- The Zone. In November 2000, ABC Radio dumped the Classic Rock format from WXCD-FM (94.7) and launched a gimmicky all- '80's format called The Zone and changed its calls to WZZN-FM. In September 2001, it flipped to alternative rock and morphed into active rock two years later. Ratings improved a bit, but it was too late. WZZN flipped to Oldies in September 2005 as part of The True Oldies Channel, where it remains to this day, only now as WLS-FM.

- Steve Dahl's stint at JACK FM. Chicago radio legend Steve Dahl was a success at WCKG-FM in his weekday afternoon slot. But when CBS Radio decided to drop the talk format for the Fresh FM music format in 2007, the company moved him to morning drive at WJMK-FM, which had the JACK FM format (WJMK was previously oldies.) After a few months - and the switch to PPM - it was curtains for Dahl, who now does podcasts for his website while still under contract with CBS Radio.

- WGCI fires morning personality "Crazy" Howard McGee. So what happens when your discjockey's morning show finishes on or near the top year after year overall and in key demos? They fire you. This is what Urban Contemporary WGCI-FM did in 2007 when it dropped Mr. McGee's local morning show in favor of the nationally syndicated Steve Harvey show. Ratings in the time period dropped off - even more so in younger demos - and earlier this year, Steve Harvey's show moved to WVAZ-FM, where the program fits better rather than on younger-skewing WGCI.

As for WGCI, it returned to a local morning show this year with The Morning Riot.

- Nine-FM. Broadcast over three Newsweb-owned suburban FM sticks (WDEK, WKIE, and WRZA), this was a great idea at first: the concept of "We Play Everything" was a novel idea created to give Chicago-area radio listeners who were disenchanted with corporate FM radio stations a fresh alternative. But when Sky Daniels departed the station in late 2005, the playlists tightened and became a mess, the commercial load increased, and started airing more brokered programs like the shelf life-expired Dance Factory and high school football games. In the process, Nine FM lost key personalities as Johnny Mars was dumped and Joey Fortman fled for the exits, which forced the station to rely on voicetracking and automation. In essence, Nine FM became what it rallied against - bland corporate radio.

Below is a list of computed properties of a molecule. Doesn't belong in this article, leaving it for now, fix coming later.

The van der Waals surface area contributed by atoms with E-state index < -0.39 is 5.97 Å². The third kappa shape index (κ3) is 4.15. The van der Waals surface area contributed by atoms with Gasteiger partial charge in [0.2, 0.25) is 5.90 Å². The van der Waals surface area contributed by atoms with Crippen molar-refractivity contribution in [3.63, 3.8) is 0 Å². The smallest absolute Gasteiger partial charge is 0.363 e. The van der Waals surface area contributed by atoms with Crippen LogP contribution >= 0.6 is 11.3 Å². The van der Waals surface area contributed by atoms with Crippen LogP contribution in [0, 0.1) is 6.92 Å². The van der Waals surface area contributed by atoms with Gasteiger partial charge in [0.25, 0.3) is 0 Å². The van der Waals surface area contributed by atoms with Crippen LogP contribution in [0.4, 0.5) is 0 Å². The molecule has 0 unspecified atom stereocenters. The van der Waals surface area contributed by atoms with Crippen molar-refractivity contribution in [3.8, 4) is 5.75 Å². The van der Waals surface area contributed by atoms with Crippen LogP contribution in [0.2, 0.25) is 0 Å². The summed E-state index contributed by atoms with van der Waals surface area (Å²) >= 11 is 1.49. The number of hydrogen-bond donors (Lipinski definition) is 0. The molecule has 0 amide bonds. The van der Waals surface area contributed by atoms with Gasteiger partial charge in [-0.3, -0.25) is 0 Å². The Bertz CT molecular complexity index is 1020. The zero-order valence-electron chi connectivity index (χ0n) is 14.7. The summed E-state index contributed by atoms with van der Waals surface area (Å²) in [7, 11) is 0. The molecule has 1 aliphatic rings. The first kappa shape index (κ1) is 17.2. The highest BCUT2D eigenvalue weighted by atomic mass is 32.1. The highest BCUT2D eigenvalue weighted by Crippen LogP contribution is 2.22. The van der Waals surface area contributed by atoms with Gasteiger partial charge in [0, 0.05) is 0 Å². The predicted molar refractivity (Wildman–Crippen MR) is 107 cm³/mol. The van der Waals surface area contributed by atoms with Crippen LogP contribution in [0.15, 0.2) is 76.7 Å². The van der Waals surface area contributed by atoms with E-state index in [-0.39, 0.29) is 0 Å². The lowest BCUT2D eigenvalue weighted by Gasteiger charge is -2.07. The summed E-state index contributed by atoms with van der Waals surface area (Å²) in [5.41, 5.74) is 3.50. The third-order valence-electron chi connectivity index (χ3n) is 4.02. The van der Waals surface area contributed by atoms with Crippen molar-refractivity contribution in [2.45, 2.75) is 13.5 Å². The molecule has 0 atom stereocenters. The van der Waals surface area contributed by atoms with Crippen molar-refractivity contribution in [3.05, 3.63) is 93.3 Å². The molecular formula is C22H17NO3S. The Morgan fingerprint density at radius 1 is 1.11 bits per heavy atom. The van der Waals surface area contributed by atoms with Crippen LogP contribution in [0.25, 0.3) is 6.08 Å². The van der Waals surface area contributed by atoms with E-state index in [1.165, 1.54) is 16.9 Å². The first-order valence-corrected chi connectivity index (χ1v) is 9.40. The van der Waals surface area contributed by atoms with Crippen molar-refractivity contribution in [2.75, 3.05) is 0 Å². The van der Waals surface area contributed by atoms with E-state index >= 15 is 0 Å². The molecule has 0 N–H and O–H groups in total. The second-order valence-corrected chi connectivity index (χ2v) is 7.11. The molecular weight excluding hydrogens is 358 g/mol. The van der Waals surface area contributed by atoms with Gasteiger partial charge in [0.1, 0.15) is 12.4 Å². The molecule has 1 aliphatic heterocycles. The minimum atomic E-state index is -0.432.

I pointed all of this (and more) out in a Think Tank in September 2007, titled "Nine-FM's Not An Alternative." 

The format moved to WKIF-FM in Kankakee in 2008 while the three former "Nine-FM" stations are simulcasting sister station WCPT-AM during the day while contractually obligated to carry Dance Factory at night.

- Satellite Radio.  It was supposed to be cable for the radio set - premium programming delivered via satellite for a monthly fee with a choice of two providers: Sirius and XM. When Howard Stern came to Sirius in 2005, it was a boon for the fledgling industry. But with the high-priced talent became a drain on both Sirius and XM's finances. So, both companies merged, with the blessing of a partisanally divided FCC - and they still bled red ink, filing for Chapter 11 in the process (it has since been bought by Liberty Media.) Seemed like a good idea at first. But then came the price increase (which it and the merger sent consumers fleeing for the exits) - then the tightened playlists on most of its music channels - and now the possibility Stern might not come back when his deal expires.

Today, Internet radio provides more variety and endless channels - and it's free. And when Internet access is finally available in cars (though WiMax), it should be the death knell for a once-promising medium - done in by greed and Mel Karzamin - the same elements who decreased the value of terrestrial radio.